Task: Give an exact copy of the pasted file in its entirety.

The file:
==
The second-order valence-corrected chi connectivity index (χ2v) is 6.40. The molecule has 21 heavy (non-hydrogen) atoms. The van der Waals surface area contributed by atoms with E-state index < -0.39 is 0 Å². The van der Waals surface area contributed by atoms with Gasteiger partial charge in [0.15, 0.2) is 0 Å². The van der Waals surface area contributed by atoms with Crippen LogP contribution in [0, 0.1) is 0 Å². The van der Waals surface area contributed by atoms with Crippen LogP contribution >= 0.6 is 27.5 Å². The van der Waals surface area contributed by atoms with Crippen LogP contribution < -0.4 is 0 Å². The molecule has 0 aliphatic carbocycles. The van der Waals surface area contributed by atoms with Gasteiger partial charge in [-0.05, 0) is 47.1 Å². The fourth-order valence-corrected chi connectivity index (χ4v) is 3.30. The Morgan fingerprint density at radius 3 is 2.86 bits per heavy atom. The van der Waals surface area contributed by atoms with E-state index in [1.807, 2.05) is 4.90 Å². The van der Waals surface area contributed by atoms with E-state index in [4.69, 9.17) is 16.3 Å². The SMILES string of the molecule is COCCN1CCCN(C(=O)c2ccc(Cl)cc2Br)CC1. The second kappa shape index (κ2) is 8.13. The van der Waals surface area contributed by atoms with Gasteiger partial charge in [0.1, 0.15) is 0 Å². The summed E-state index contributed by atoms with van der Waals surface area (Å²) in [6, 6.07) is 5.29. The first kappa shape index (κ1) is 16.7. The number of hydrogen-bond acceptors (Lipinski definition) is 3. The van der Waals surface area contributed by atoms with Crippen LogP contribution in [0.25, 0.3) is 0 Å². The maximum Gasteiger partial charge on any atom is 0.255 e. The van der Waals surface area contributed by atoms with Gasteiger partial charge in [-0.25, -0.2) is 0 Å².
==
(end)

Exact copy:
The second-order valence-corrected chi connectivity index (χ2v) is 6.40. The molecule has 21 heavy (non-hydrogen) atoms. The van der Waals surface area contributed by atoms with E-state index < -0.39 is 0 Å². The van der Waals surface area contributed by atoms with Gasteiger partial charge in [0.15, 0.2) is 0 Å². The van der Waals surface area contributed by atoms with Crippen LogP contribution in [0, 0.1) is 0 Å². The van der Waals surface area contributed by atoms with Crippen LogP contribution >= 0.6 is 27.5 Å². The van der Waals surface area contributed by atoms with Crippen LogP contribution < -0.4 is 0 Å². The molecule has 0 aliphatic carbocycles. The van der Waals surface area contributed by atoms with Gasteiger partial charge in [-0.05, 0) is 47.1 Å². The fourth-order valence-corrected chi connectivity index (χ4v) is 3.30. The Morgan fingerprint density at radius 3 is 2.86 bits per heavy atom. The van der Waals surface area contributed by atoms with E-state index in [1.807, 2.05) is 4.90 Å². The van der Waals surface area contributed by atoms with E-state index in [4.69, 9.17) is 16.3 Å². The SMILES string of the molecule is COCCN1CCCN(C(=O)c2ccc(Cl)cc2Br)CC1. The second kappa shape index (κ2) is 8.13. The van der Waals surface area contributed by atoms with Gasteiger partial charge in [0.1, 0.15) is 0 Å². The summed E-state index contributed by atoms with van der Waals surface area (Å²) in [6, 6.07) is 5.29. The first kappa shape index (κ1) is 16.7. The number of hydrogen-bond acceptors (Lipinski definition) is 3. The van der Waals surface area contributed by atoms with Crippen LogP contribution in [0.25, 0.3) is 0 Å². The maximum Gasteiger partial charge on any atom is 0.255 e. The van der Waals surface area contributed by atoms with Gasteiger partial charge in [-0.25, -0.2) is 0 Å².